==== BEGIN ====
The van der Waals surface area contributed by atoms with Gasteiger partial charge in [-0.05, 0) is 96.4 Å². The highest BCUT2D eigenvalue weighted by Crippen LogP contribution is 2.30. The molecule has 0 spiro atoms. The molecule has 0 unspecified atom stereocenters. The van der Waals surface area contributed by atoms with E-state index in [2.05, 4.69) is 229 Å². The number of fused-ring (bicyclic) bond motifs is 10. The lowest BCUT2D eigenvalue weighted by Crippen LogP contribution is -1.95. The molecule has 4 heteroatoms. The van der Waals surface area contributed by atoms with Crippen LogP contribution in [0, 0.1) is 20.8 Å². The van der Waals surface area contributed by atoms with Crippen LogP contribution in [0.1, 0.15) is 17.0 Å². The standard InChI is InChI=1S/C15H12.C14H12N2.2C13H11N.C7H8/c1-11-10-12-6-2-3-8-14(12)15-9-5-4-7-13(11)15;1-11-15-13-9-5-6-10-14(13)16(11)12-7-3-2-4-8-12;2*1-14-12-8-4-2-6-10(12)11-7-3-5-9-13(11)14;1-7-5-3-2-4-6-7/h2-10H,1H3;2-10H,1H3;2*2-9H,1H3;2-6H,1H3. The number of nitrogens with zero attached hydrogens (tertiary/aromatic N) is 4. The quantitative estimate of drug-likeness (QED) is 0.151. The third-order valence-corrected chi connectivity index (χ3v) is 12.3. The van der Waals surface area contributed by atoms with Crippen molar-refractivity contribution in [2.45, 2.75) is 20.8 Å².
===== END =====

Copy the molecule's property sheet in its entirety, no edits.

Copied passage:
The van der Waals surface area contributed by atoms with Gasteiger partial charge in [-0.05, 0) is 96.4 Å². The highest BCUT2D eigenvalue weighted by Crippen LogP contribution is 2.30. The molecule has 0 spiro atoms. The molecule has 0 unspecified atom stereocenters. The van der Waals surface area contributed by atoms with E-state index in [2.05, 4.69) is 229 Å². The number of fused-ring (bicyclic) bond motifs is 10. The lowest BCUT2D eigenvalue weighted by Crippen LogP contribution is -1.95. The molecule has 4 heteroatoms. The van der Waals surface area contributed by atoms with Crippen LogP contribution in [0, 0.1) is 20.8 Å². The van der Waals surface area contributed by atoms with Crippen LogP contribution in [0.1, 0.15) is 17.0 Å². The standard InChI is InChI=1S/C15H12.C14H12N2.2C13H11N.C7H8/c1-11-10-12-6-2-3-8-14(12)15-9-5-4-7-13(11)15;1-11-15-13-9-5-6-10-14(13)16(11)12-7-3-2-4-8-12;2*1-14-12-8-4-2-6-10(12)11-7-3-5-9-13(11)14;1-7-5-3-2-4-6-7/h2-10H,1H3;2-10H,1H3;2*2-9H,1H3;2-6H,1H3. The number of nitrogens with zero attached hydrogens (tertiary/aromatic N) is 4. The quantitative estimate of drug-likeness (QED) is 0.151. The third-order valence-corrected chi connectivity index (χ3v) is 12.3. The van der Waals surface area contributed by atoms with Crippen molar-refractivity contribution in [2.45, 2.75) is 20.8 Å².